A tortoise which is the world’s oldest living land animal is celebrating its 190th birthday.
Jonathan was born nearly two centuries ago, in the early 1800s, which makes him not only the oldest tortoise ever recorded, but the oldest living land animal.
For 140 years, he has resided on the remote island of St. Helena situated in the midst of the South Atlantic Ocean, a 6-hour flight west from Johannesburg, South Africa.
Shell measurements taken upon his arrival to the island show that he was at least 50 years old at that time, and it is likely that he is even older.
Joe Hollins cared for the giant turtle during his decades as St. Helena’s resident veterinarian, and still does so now during his retirement.
“When you think, if he was hatched in 1832—the Georgian era—my goodness, the changes in the world.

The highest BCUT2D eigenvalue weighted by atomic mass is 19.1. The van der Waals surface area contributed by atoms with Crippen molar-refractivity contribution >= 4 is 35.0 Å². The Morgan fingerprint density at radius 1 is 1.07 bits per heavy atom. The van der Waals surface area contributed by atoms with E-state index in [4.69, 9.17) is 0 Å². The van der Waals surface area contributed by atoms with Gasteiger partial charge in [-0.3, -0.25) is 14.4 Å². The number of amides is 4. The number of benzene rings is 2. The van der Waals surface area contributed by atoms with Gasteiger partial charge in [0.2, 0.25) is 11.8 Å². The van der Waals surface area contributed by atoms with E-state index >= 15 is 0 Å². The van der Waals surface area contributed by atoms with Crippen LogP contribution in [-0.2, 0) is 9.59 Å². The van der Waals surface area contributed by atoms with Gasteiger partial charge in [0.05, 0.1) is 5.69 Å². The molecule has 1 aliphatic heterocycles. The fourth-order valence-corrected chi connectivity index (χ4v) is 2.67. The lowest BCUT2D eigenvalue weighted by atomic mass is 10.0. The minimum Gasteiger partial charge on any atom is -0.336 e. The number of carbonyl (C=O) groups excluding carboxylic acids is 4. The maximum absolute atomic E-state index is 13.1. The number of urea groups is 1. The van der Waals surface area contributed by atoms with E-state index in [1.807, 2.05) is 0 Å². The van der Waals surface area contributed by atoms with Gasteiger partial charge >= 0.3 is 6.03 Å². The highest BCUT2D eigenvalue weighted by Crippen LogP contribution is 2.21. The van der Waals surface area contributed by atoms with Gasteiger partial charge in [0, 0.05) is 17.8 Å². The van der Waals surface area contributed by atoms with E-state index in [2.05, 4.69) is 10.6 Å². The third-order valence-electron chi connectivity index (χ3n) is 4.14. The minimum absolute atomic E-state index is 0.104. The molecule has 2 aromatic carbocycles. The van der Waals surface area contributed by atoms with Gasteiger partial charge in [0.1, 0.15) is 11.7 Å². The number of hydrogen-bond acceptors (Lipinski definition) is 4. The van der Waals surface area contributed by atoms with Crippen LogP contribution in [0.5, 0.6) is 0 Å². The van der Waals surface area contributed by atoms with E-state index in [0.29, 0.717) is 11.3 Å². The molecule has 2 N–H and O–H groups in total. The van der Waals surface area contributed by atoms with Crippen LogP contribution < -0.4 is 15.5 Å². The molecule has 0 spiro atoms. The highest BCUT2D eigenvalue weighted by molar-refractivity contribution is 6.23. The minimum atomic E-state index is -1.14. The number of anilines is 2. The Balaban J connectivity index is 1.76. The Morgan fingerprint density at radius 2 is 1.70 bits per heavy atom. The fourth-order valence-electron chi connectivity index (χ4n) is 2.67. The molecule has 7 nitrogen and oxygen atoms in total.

“The World Wars, the rise and fall of the British Empire, the many governors, kings, and queens that have passed, it’s quite extraordinary. And he’s just been here, enjoying himself.
“I do think he’s fabulous, actually. He’s a great animal. And as a vet, what greater privilege is there than to be looking after the oldest known living land animal in the world? “I mean, how often does that happen—to be able to care for this magnificent animal?”
As a much loved member of his island community, and the most permanent resident, locals have thrown the lucky tortoise a three-day birthday party, where he feasted on all his favorite veggies throughout.”
On Friday, December 2, a range of posters celebrating Jonathan’s life, with pictures and messages from those who have visited him over the years, was put on display at the grounds of his home, Plantation House.